Once segmented, you can develop a communication plan for each group that customizes when, how, and what messages get delivered. With the data in hand, you’ll better understand what the key inflection points in the customer experience are for these different shopper types. Then, you can deliver personalized messages that show you both understand them and want to build a relationship with them.

Step 3: Engaging Creative

Tapping into your shopper’s emotions is what will set you apart from your competitors. With data about your groups, you’ll have the tools necessary to develop engaging and creative marketing that genuinely speaks to a specific group and present it through the channels they already populate.

Step 4: Omni-Channel Strategy

You may see the individual channels that you have as separate, but your customers simply see them collectively as your brand. As such they want to be seen and recognized, no matter where they engage with you, in the same way, and with the same data backing the experience. Choosing the right marketing technology will enable a 360-degree omnichannel strategy

Step 5: Measurement

This is not a one-and-done exercise, but an ongoing process. Optimization and refinement must happen over time, and that process requires measuring results and redefining goals. Retention strategies are likely to change over time, and regular measurement and adjustment will encourage the changes needed to keep up with shifting consumer demands and preferences.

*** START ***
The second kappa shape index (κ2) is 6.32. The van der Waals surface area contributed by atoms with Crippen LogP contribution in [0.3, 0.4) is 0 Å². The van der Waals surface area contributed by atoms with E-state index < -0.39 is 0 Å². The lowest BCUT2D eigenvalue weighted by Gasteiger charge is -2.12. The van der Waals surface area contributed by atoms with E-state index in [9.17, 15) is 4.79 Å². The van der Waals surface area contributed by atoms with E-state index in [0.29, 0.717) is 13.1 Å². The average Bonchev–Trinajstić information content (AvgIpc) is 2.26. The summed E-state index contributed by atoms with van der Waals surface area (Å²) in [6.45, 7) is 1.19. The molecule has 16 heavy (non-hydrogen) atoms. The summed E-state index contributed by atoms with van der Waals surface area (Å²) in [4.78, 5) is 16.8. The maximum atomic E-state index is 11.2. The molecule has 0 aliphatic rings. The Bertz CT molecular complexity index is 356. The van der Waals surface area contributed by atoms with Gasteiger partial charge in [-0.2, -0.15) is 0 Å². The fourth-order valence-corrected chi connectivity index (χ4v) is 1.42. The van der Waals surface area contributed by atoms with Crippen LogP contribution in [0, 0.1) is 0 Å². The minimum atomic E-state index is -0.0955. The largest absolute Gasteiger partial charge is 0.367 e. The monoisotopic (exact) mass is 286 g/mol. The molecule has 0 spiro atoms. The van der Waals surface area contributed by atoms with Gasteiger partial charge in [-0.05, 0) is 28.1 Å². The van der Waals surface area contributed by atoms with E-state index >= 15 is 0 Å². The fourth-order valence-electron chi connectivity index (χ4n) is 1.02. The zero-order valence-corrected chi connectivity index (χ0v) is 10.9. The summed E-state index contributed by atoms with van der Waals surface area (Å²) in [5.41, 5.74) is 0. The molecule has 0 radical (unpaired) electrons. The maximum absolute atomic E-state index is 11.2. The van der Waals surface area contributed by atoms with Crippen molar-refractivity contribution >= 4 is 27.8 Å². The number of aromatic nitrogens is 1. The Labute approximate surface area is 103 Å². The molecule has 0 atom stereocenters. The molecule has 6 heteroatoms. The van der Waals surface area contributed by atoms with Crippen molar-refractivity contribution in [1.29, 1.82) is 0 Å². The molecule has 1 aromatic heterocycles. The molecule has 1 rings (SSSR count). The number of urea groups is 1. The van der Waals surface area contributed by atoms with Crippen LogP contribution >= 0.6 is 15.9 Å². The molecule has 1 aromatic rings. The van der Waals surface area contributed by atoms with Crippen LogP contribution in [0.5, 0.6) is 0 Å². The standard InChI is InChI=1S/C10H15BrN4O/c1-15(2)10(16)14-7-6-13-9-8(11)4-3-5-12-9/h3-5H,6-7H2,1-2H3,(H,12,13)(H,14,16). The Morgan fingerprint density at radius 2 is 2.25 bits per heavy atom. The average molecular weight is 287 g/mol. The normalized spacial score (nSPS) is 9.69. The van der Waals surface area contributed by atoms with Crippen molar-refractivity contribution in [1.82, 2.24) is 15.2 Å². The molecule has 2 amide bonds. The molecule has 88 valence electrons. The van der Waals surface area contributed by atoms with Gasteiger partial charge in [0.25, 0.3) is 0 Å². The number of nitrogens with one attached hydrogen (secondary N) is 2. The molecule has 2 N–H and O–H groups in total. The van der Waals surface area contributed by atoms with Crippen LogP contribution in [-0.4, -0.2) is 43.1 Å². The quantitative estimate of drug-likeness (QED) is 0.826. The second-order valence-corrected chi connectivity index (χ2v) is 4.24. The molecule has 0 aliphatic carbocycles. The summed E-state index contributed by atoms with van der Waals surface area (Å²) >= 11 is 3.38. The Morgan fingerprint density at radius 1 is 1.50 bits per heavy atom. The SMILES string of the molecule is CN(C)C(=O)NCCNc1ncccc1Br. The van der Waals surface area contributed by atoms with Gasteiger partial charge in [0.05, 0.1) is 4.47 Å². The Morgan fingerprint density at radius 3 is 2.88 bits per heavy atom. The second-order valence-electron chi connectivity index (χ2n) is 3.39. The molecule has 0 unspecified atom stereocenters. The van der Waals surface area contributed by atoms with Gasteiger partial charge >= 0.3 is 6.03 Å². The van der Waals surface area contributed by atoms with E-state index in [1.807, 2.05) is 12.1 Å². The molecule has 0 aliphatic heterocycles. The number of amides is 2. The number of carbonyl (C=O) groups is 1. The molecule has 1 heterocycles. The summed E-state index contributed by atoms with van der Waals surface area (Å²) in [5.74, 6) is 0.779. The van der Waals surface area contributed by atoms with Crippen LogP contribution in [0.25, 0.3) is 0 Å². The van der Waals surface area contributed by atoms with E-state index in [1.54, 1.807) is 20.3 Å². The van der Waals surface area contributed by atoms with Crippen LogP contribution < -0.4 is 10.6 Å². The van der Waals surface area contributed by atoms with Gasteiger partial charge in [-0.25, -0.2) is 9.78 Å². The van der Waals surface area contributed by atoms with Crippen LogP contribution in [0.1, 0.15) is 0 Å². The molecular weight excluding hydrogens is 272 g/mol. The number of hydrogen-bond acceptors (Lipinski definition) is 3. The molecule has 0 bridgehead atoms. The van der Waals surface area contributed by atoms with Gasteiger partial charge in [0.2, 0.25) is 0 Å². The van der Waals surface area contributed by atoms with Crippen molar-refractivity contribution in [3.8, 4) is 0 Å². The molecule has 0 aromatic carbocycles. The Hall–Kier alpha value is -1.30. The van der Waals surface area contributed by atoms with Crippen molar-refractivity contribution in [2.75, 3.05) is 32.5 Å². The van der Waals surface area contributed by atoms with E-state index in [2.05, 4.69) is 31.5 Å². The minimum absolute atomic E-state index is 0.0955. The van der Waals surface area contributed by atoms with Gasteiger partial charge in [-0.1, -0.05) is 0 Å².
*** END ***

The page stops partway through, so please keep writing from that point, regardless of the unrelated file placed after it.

DMI Can Help You Understand Your Customer

DMI is uniquely qualified to be your partner through this process. At our core, we are a people-centric organization that uses technology to make our customers — and yours — happier and more productive. Technology is an integral part of the process, but only as an enabler. It doesn’t require the most expensive solution to accomplish your customer experience and revenue goals, but it’s nearly impossible to reach without technology to boost your activities.

This philosophy is deeply ingrained in our Customer Experience assessment, which we’ll talk about in future posts. This service lets us look at what both you and your competitors are doing so that we can help you reimagine your goals and strategies that meet your business’s unique needs.